My ancestry results came with some surprises. I’m 78% of Eastern European and Russian descent (no surprise) and 13% Eastern Jewish ancestry, which was a surprise. So, when I got the chance to spend time in Budapest, Hungary, I was excited to explore the cuisine that has deep ties to my ancestry.
The conference, FoodFluence, is an intimate gathering of food and nutrition influencers for 4 days of content, connections, and culture. The conference includes a local, cultural speaker and Andres Jokuti, a Hungarian writer and authority of Budapest food culture, told us that Hungarian cuisine is truly a melting pot of cultures as well as a product of climate and location. As land-locked country with long, cold winters, hearty dishes of beef, pork, and poultry are staple proteins with the addition of grains, root vegetables, and beans. And, of course, we can’t forget paprika…spicy, sweet, or smoky, it is the lifeblood spice of Hungarian cuisine. The traditional Hungarian Goulash (a soup, not a stew, in Hungary) is a classic example. Hungarian cuisine is heavily influenced by Turkish, Italian, Austrian, Saxon, and Russian cultures, as well as the large Jewish population that once was a vibrant part of Hungarian life. It was the Hungarian Jewish cuisine that was of great interest to me.
Our first meal was at Kőleves Vendéglő in what remains of the Jewish ghetto. The starter was matzoh ball soup made with goose broth. I associate matzoh ball soup with chicken stock, but in Hungary goose is a common fowl and makes for a very rich and flavorful broth. At another famous Budapest restaurant, Rosenstein, I had matzoh ball soup with beef broth….both were delicious!
The most memorable meal we had was prepared as a private dinner by Miklaus, an older gentleman who runs a cooking school in his apartment, but this night prepared a traditional Jewish meal and served it to us in his daughter’s restaurant, M, a small dinner-only restaurant in the Jewish ghetto. Matzoh ball soup with goose broth and goose neck, roasted chicken with Brussels sprouts, and a classic, totally and completely Jewish dish, cholent. You could say that cholent is the original slow cooker meal long before the advent of crock pots. Since observant Jews did no work on the Sabbath, including cooking, a dish of meat, beans, grains, vegetables, and often egg, was made as a stew on Friday before the lighting of the Shabbat candles. The dish was put in a slow oven to cook overnight. In Budapest, Jewish families would take their cholent to the local bakery and use the baking ovens to slow cook their dishes overnight and retrieve them in time for the Sabbath dinner. Every family had their own recipe and it reflected the local ingredients and time-honored family traditions. Miklaus’ cholent was made with barley, beans, goose, and beef tongue. I remember the first time I had tongue served by my mother-in-law; stewing the meat for a long time makes it tender but for most of us it isn’t very appealing. But, using every bit of the animal made eating very sustainable for families with limited means. We finished the meal with a less traditional dessert, by Miklaus’ daughter, a pastry whiz. A decadent molten chocolate cake with salted caramel ice cream was the best sweet I’ve ever eaten!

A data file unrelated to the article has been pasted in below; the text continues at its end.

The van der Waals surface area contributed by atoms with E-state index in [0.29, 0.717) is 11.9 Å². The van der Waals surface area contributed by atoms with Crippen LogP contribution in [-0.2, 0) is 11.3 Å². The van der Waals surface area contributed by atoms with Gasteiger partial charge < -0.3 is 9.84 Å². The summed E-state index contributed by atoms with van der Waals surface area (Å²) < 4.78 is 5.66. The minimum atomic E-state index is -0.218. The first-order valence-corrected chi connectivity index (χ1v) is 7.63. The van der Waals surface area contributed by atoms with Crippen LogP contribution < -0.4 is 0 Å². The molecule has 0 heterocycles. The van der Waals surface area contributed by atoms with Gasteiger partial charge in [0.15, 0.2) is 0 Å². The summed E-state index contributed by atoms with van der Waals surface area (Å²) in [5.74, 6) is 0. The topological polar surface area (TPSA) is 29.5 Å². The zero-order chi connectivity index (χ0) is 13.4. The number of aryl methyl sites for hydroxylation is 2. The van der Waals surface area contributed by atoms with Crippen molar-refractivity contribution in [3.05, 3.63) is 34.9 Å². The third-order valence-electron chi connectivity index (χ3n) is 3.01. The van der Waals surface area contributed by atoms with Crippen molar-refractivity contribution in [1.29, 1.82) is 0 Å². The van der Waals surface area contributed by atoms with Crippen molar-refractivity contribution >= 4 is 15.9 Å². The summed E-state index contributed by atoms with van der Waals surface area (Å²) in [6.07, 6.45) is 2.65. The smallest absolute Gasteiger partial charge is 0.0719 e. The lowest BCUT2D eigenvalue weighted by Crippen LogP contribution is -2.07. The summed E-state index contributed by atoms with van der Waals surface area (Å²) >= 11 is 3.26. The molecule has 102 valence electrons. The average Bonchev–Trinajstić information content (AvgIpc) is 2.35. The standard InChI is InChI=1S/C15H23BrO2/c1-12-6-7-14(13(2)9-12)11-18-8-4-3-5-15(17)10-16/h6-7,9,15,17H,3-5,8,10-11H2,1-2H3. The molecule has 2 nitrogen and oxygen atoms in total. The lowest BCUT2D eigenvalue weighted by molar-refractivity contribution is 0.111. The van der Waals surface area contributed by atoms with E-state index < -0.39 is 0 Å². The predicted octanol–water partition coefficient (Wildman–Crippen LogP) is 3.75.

We also enjoyed Hungarian wines, with 22 wine regions, an empty glass is not an option. I wish Hungarian wines were imported to the states but I not many leave the region.
Another traditional Jewish dish is a dessert called Flodni. The most famous is made by Rachel Raj, a Hungarian celebrity with a warm, vibrant personality, sometimes called the Rachel Ray of Hungary. But, after meeting her, I think Rachel Ray is the Rachel Raj of the U.S. The pastry is made with layers of poppy seeds, apple, walnuts, and plum jam between thin layers of flaky pastry, from a secret family recipe. Rachel made Flodni for all the participants at FoodFluence and it was greatly appreciated.
I mentioned beef-broth matzoh ball soup at Rosenstein, and I also tried Hungarian stuffed cabbage made with goose instead of ground beef and served on a bed of sauerkraut. Loads of cabbage and very rich and different from the Ukrainian stuffed cabbage that was a staple during my childhood.
The immersion into Jewish culture and cuisine was made all the more meaningful because during our visit it was the 75th anniversary of the liberation of the concentration and extermination camp of Auschwitz. During a private tour of the largest synagogue in Europe, we learned that in May of 1944, toward the end of the war, more than 424, 000 Jews were deported to Auschwitz in just 8 weeks-time. In total, more than 565,000 Hungarian Jews were murdered in the holocaust. It was a sober reminder that we must all stay vigilant and replace hatred of those different from ourselves with love and acceptance.
If you are reading this post you know I usually write about the nutrition and health value of food, but the cultural meaning of food is just as important. The bottom line is that food is more than nutrients or the ability to lower cholesterol or fight inflammation. Food is love. I am grateful for the experience of eating the meals prepared with love by the warm and welcoming Hungarian people.